Stargazers around the world will get a great view of Jupiter on Monday night, weather permitting.
Astronomers said the largest planet in the solar system will be unusually close to Earth on Monday. It’s the first time Jupiter has been this close to Earth in 59 years, according to NASA.
The gas giant will reach opposition that night when it rises in the east as the Sun sets in the west, placing the planet and the sun on opposite sides of Earth. The dynamics, NASA scientists say, allows for a rare and extraordinary view of the giant planet.
Jupiter’s opposition occurs every 13 months, making the planet appear bigger and brighter than any other time of year, according to NASA.
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At its closest approach, scientists say, Jupiter will be about 367 million miles from Earth, about the same distance it was in 1963.
The big planet is about 600 million miles away from Earth at its farthest point.
Binoculars and bands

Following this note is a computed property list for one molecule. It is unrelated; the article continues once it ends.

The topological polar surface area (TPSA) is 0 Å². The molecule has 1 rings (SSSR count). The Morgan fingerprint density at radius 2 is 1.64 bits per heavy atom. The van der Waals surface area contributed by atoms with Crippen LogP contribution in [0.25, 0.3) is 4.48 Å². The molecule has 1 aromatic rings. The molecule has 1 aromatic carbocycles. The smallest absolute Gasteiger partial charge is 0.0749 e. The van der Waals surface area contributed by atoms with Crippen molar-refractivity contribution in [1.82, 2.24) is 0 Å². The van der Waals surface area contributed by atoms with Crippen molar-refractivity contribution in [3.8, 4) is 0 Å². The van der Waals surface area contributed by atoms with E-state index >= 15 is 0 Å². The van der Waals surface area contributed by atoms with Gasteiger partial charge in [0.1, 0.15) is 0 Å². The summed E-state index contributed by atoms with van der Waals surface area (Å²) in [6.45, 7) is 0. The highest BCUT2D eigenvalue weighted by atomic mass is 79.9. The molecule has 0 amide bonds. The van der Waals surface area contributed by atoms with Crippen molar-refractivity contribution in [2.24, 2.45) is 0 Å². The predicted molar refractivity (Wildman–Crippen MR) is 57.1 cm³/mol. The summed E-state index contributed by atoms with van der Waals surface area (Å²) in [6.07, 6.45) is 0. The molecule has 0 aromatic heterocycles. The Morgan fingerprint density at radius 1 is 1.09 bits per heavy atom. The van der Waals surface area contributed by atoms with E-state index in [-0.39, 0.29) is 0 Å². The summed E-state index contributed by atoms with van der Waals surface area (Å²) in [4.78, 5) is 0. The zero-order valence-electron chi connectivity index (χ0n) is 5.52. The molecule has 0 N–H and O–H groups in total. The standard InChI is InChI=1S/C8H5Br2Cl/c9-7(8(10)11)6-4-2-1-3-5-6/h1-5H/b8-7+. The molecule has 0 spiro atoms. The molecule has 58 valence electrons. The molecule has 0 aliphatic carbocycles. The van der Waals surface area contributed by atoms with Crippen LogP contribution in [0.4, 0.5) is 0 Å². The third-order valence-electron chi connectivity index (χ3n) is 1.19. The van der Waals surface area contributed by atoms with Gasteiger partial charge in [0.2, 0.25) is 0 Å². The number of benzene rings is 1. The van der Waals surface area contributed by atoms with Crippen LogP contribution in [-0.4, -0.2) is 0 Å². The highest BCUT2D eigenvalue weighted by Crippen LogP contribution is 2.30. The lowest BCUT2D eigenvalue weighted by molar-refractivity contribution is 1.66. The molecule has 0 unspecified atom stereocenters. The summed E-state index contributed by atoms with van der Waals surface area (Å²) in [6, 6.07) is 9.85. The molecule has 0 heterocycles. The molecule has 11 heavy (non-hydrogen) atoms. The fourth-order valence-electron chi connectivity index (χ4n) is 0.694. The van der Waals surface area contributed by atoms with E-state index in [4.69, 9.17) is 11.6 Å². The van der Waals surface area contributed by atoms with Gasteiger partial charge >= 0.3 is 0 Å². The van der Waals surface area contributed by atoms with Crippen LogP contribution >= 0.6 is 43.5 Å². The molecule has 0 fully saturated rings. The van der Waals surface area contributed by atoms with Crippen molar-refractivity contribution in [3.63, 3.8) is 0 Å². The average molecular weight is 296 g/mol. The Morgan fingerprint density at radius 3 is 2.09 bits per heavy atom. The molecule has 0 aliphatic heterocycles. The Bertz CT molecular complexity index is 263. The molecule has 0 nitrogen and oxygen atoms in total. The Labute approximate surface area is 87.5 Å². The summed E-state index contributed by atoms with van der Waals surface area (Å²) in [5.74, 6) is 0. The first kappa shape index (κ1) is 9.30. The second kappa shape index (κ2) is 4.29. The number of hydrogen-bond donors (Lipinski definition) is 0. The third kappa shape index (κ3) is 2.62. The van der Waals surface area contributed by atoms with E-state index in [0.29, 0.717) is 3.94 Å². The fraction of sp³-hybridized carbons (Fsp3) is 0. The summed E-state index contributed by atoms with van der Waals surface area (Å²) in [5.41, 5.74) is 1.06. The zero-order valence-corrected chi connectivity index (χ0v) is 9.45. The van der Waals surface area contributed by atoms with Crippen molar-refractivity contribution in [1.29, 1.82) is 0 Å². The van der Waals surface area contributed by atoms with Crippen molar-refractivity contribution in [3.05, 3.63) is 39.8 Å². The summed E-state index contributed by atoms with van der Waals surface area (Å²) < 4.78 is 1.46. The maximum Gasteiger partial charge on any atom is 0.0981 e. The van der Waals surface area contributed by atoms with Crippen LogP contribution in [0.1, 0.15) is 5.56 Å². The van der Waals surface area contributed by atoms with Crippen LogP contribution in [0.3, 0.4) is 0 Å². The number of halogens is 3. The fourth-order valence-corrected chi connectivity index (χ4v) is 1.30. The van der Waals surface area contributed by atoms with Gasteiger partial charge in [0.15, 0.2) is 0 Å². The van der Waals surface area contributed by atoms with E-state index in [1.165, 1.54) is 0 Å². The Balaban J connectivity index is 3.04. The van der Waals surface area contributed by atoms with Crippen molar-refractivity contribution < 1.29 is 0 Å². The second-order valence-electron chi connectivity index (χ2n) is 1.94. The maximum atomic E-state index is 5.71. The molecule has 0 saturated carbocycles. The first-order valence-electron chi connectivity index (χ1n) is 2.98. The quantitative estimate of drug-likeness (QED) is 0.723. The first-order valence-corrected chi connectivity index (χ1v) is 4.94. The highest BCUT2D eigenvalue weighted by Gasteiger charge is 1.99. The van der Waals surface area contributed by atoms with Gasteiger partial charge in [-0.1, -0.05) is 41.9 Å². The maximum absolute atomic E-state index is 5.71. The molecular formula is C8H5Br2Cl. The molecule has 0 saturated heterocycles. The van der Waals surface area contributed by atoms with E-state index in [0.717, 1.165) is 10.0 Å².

“With good binoculars, the bands (at least the central band) and three or four of the Galilean satellites (moons) should be visible,” said Adam Kobelski, a research astrophysicist at NASA’s Marshall Space Flight Center in Huntsville, Alabama. . “It is important to remember that Galileo observed these moons with seventeenth-century optics. One of the key needs will be a stable mount for whatever system you use.”
Kobelski recommends a larger telescope to see Jupiter’s Great Red Spot and bands in more detail; a 4 inch or larger telescope and some filters in the green to blue range would improve the visibility of these features.
Kobelski said an ideal viewing location will be at a high elevation in a dark, dry area.
Natalie Neysa Alund covers trending news for USA TODAY. Contact her at email@example.com and follow her on Twitter @nataliealund.